New York, Brooklyn Bridge, history, John Augustus Roebling, Wilhelm Hildenbrand, the bends, the Gothic movement, National Historic Landmark
The New York Skyline is a thing of beauty, and has been for many years. People from all over the world come to New York to marvel at its impressive and awesome structure, from the buildings to the bridges. As the greatest city in the world, New York was built to amaze and bedazzle. No landmark does that better than the Brooklyn Bridge.
[...] The History of New York's' Brooklyn Bridge The New York Skyline is a thing of beauty, and has been for many years. People from all over the world come to New York to marvel at its impressive and awesome structure, from the buildings to the bridges. As the greatest city in the world, New York was built to amaze and bedazzle. No landmark does that better than the Brooklyn Bridge. The Brooklyn Bridge is one of the oldest suspension bridges in the United States. [...]
[...] According to doctors, “symptoms may spread from the feet up and may be accompanied by ascending weakness or paralysis and include girdling abdominal or chest pain” (Pulley). However, aside from the complications that arose, the Brooklyn Bridge's architecture is impressive, even by current day standards. The towers, particularly, are a masterpiece. For several years, the towers were the tallest structures in the Western Hemisphere, and to this day they have not been replaced. The style they were constructed in was based on the Gothic movement, which is characterized by pointed arches above the passageways through the stone towers. [...]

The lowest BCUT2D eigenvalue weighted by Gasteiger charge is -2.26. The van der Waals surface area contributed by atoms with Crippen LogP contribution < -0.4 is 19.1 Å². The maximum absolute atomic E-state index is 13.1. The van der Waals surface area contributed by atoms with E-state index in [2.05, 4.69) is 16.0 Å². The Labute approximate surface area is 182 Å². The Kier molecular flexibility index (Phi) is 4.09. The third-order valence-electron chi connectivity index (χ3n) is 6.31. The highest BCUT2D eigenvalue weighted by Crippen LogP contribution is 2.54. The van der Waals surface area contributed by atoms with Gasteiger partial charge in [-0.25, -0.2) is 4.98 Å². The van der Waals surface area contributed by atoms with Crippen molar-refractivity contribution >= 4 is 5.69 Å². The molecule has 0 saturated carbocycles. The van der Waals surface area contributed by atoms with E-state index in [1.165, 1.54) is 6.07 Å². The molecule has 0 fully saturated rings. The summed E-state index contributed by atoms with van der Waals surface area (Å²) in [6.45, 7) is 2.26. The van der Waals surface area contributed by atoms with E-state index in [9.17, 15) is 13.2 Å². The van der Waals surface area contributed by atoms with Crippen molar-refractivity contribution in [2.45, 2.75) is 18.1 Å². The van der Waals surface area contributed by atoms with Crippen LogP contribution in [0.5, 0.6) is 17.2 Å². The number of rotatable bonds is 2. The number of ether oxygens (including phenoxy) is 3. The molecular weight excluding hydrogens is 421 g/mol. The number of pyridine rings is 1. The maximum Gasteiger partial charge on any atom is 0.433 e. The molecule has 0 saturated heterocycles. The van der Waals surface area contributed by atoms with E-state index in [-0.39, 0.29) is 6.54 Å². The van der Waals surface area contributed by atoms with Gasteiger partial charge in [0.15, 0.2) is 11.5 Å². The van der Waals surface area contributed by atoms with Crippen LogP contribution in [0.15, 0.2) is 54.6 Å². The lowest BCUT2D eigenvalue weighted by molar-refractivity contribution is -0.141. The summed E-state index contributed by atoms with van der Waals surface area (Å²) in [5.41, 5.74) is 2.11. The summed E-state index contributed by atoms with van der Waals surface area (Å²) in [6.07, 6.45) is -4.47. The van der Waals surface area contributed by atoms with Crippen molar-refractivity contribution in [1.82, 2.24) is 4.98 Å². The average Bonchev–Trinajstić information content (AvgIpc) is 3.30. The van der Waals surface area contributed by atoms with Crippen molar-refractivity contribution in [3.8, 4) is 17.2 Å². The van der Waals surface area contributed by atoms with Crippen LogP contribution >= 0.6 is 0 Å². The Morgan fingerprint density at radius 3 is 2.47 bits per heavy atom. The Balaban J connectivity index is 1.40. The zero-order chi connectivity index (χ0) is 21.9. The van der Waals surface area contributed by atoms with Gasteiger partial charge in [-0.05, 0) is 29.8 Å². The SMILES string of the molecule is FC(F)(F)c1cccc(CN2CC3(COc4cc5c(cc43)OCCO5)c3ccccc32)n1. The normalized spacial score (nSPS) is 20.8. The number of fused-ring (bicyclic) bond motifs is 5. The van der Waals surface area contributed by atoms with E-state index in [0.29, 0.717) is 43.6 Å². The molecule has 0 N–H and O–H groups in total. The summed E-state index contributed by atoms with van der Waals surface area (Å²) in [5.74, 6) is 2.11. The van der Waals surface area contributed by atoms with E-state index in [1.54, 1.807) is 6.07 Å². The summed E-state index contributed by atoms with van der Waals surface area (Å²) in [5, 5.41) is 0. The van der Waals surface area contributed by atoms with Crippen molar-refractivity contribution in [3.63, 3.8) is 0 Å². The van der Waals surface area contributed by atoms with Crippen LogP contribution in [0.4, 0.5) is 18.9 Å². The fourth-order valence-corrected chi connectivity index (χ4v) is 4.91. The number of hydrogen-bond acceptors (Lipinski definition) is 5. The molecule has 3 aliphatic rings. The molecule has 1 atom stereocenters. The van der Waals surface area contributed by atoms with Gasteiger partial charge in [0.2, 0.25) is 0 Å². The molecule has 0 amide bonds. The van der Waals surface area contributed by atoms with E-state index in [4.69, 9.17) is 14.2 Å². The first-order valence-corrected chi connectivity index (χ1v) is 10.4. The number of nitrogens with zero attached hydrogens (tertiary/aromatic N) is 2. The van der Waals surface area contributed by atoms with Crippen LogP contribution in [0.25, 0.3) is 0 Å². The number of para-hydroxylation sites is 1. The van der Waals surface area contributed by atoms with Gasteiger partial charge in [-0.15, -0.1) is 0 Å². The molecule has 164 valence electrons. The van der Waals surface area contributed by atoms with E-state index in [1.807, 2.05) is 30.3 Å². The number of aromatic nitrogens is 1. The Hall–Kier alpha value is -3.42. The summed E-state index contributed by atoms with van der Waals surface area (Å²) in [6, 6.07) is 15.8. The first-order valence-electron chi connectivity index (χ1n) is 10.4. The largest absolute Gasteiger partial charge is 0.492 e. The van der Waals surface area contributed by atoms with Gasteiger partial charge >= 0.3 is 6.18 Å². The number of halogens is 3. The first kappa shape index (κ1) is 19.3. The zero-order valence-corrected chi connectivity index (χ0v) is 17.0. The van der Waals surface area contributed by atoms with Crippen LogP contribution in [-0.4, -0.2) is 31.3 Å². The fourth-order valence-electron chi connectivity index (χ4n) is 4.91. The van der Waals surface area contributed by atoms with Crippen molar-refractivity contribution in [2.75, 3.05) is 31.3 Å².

[...] However, to be on the safe side, Roebling installed an additional 250 cables, and diagonal cables. These diagonal cables were put in from the towers to the deck, meant to solidify and stiffen the structure of the bridge. Although deemed useless and unnecessary, these cables were kept, because they added to the special allure of the bridge, and heightened its imposing beauty. Even to this day, the Brooklyn Bridge was an expensive venture, costing nearly $ 15.5 million to complete. [...]
[...] There were many difficulties and accidents in the process of building the Brooklyn Bridge. While many workers died from accidents and construction malfunctions, a serious illness gripped almost all the workers that were associated with the construction of the caissons. Statistics claim that the case of the Brooklyn Bridge, three people died and fifteen percent of those who got the bends were paralyzed to some degree” (Feuerstein). Fear of the bends was what caused Roebling to halt the excavation of the New York caisson; he estimated that about eighty men would die if he tried to excavate any further. [...]
Online readingwith our online reader
Content validatedby our reading committee